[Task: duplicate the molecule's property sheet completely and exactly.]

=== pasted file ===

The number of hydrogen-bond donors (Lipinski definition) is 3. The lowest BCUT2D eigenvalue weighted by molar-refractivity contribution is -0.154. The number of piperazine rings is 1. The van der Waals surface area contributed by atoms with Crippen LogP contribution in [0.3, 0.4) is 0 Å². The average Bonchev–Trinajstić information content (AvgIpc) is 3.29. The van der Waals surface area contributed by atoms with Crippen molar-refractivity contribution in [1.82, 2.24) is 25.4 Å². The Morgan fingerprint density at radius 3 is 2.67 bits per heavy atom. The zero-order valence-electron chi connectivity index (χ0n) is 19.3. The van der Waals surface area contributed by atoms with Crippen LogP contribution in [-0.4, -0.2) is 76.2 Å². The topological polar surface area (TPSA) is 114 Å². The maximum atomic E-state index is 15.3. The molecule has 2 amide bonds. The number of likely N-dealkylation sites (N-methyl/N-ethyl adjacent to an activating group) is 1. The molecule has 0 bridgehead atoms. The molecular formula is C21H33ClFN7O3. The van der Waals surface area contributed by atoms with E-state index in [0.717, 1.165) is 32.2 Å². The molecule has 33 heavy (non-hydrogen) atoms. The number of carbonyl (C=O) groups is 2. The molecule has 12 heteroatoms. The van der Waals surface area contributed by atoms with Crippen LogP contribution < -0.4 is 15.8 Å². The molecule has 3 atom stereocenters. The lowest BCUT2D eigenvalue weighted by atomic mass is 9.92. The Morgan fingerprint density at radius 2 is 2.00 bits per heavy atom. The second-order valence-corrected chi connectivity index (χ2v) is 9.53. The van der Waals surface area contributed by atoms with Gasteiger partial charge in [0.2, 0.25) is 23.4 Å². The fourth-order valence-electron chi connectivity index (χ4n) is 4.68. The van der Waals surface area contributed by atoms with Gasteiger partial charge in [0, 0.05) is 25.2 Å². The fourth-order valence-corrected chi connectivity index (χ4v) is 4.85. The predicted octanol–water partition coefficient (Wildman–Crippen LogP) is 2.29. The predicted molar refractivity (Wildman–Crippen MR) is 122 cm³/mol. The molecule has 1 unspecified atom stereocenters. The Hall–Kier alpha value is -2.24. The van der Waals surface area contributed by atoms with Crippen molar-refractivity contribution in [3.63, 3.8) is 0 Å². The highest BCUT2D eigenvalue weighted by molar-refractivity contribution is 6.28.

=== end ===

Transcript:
The number of hydrogen-bond donors (Lipinski definition) is 3. The lowest BCUT2D eigenvalue weighted by molar-refractivity contribution is -0.154. The number of piperazine rings is 1. The van der Waals surface area contributed by atoms with Crippen LogP contribution in [0.3, 0.4) is 0 Å². The average Bonchev–Trinajstić information content (AvgIpc) is 3.29. The van der Waals surface area contributed by atoms with Crippen molar-refractivity contribution in [1.82, 2.24) is 25.4 Å². The Morgan fingerprint density at radius 3 is 2.67 bits per heavy atom. The zero-order valence-electron chi connectivity index (χ0n) is 19.3. The van der Waals surface area contributed by atoms with Crippen LogP contribution in [-0.4, -0.2) is 76.2 Å². The topological polar surface area (TPSA) is 114 Å². The maximum atomic E-state index is 15.3. The molecule has 2 amide bonds. The number of likely N-dealkylation sites (N-methyl/N-ethyl adjacent to an activating group) is 1. The molecule has 0 bridgehead atoms. The molecular formula is C21H33ClFN7O3. The van der Waals surface area contributed by atoms with E-state index in [0.717, 1.165) is 32.2 Å². The molecule has 33 heavy (non-hydrogen) atoms. The number of carbonyl (C=O) groups is 2. The molecule has 12 heteroatoms. The van der Waals surface area contributed by atoms with Crippen LogP contribution < -0.4 is 15.8 Å². The molecule has 3 atom stereocenters. The lowest BCUT2D eigenvalue weighted by atomic mass is 9.92. The Morgan fingerprint density at radius 2 is 2.00 bits per heavy atom. The second-order valence-corrected chi connectivity index (χ2v) is 9.53. The van der Waals surface area contributed by atoms with Gasteiger partial charge in [0.2, 0.25) is 23.4 Å². The fourth-order valence-electron chi connectivity index (χ4n) is 4.68. The van der Waals surface area contributed by atoms with Gasteiger partial charge in [0, 0.05) is 25.2 Å². The fourth-order valence-corrected chi connectivity index (χ4v) is 4.85. The predicted octanol–water partition coefficient (Wildman–Crippen LogP) is 2.29. The predicted molar refractivity (Wildman–Crippen MR) is 122 cm³/mol. The molecule has 1 unspecified atom stereocenters. The Hall–Kier alpha value is -2.24. The van der Waals surface area contributed by atoms with Crippen molar-refractivity contribution in [3.63, 3.8) is 0 Å². The highest BCUT2D eigenvalue weighted by molar-refractivity contribution is 6.28.